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Narooma Bridge turns 90

Narooma Bridge turns 90

by Laurelle Pacey


Narooma Bridge’s 90th birthday on 20 June passed without major celebration, unlike the official opening in 1931 which was a huge day for Narooma.

The bridge’s design dates from a time when motorised road transport was still in its early stages and an opening span was needed to allow coastal steamers to travel upstream.

The opening attracted about 1,800 people and more cars than Narooma had ever seen before. The bridge ‘was bedecked’ with red, white and blue flags and the pilot dressed the Pilot Station’s flagstaff.

Speeches were made from a dais on the northern end of the bridge with Shire President Carl Mitchell of Mitchell’s Mill officiating. A demonstration of the bridge’s opening and closing followed.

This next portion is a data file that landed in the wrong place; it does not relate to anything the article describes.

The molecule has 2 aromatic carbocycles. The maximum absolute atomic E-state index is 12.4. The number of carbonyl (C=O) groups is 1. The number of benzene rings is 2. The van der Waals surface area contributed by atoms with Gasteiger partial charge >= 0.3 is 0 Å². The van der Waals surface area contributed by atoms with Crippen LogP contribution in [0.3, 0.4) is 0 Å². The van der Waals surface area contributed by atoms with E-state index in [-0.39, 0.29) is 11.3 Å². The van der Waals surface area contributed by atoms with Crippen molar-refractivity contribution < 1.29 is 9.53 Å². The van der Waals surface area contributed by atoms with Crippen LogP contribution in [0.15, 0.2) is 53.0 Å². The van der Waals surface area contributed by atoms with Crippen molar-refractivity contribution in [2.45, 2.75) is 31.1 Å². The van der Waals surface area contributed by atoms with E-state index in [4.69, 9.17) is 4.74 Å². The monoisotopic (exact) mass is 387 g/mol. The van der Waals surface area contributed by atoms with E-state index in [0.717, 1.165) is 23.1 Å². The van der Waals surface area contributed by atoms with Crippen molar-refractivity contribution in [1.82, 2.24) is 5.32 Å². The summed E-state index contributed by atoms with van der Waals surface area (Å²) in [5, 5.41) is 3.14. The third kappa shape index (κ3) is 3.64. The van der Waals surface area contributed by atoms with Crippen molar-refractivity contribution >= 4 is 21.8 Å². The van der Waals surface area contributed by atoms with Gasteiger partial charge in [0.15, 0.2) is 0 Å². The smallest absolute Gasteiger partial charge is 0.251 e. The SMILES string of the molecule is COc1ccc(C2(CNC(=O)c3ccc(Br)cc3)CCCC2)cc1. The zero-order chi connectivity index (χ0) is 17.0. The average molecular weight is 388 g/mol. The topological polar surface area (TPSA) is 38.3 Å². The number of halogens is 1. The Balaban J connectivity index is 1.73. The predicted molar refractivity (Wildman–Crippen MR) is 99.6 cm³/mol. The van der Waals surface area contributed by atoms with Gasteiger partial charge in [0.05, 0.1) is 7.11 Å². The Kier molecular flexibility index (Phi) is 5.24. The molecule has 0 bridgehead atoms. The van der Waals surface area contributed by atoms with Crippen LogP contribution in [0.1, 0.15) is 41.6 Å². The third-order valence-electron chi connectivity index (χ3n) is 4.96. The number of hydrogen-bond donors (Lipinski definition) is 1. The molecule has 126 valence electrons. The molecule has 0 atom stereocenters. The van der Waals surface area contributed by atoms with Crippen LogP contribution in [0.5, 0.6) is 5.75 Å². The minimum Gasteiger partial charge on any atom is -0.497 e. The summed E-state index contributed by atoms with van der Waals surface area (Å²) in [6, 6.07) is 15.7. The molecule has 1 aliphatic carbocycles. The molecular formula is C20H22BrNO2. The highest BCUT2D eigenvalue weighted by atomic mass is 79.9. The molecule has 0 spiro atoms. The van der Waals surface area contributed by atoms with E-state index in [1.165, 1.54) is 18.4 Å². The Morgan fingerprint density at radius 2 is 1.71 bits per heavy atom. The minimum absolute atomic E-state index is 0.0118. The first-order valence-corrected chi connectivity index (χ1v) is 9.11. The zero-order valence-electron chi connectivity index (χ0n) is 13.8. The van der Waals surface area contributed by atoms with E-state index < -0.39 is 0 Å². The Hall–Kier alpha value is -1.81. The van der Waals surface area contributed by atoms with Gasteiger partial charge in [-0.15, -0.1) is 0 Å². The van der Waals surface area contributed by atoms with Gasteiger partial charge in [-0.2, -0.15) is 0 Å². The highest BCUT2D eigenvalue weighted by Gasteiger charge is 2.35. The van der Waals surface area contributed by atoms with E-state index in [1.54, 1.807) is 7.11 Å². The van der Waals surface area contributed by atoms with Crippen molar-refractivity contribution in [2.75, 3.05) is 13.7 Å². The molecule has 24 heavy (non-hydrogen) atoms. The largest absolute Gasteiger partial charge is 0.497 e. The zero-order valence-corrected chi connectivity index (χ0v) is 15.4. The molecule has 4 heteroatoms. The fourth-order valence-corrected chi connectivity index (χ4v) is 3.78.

Local member H J Bate MLA of Tilba Tilba officially opened the bridge adding some people had criticised the cost and questioned the need for a bridge, but the £42,000 cost was no more than one mile of railway.

After Mrs Bate cut the ribbon, a large crowd walked across and proceeded to the “Soldiers Memorial Hall” [School of Arts – now the Kinema] followed by a long procession of cars. Caterers Mr and Mrs J P Hyland of Narooma Hotel had prepared a sumptuous spread in the Hall with Narooma oysters one of the most popular courses.

Everyone then adjourned to the recreation ground for a knockout football competition with six teams from Moruya (2), Narooma (2), Wallaga Lake and Tilba. A “grand ball” in the Hall followed that night.

Part 2 of Narooma Bridge’s story follows next week with construction details.

Above: The completed Narooma Bridge on opening day, with the old vehicle ferry beside it.

Narooma Historical Society Archives, courtesy Cyril Renwick Archives - Morison & Bearby Newcastle.


Above: Narooma Bridge’s opening on 20 June 1931 was a huge day for Narooma attracting 1,800 people. Photo courtesy Myra Wright, Narooma Historical Society.


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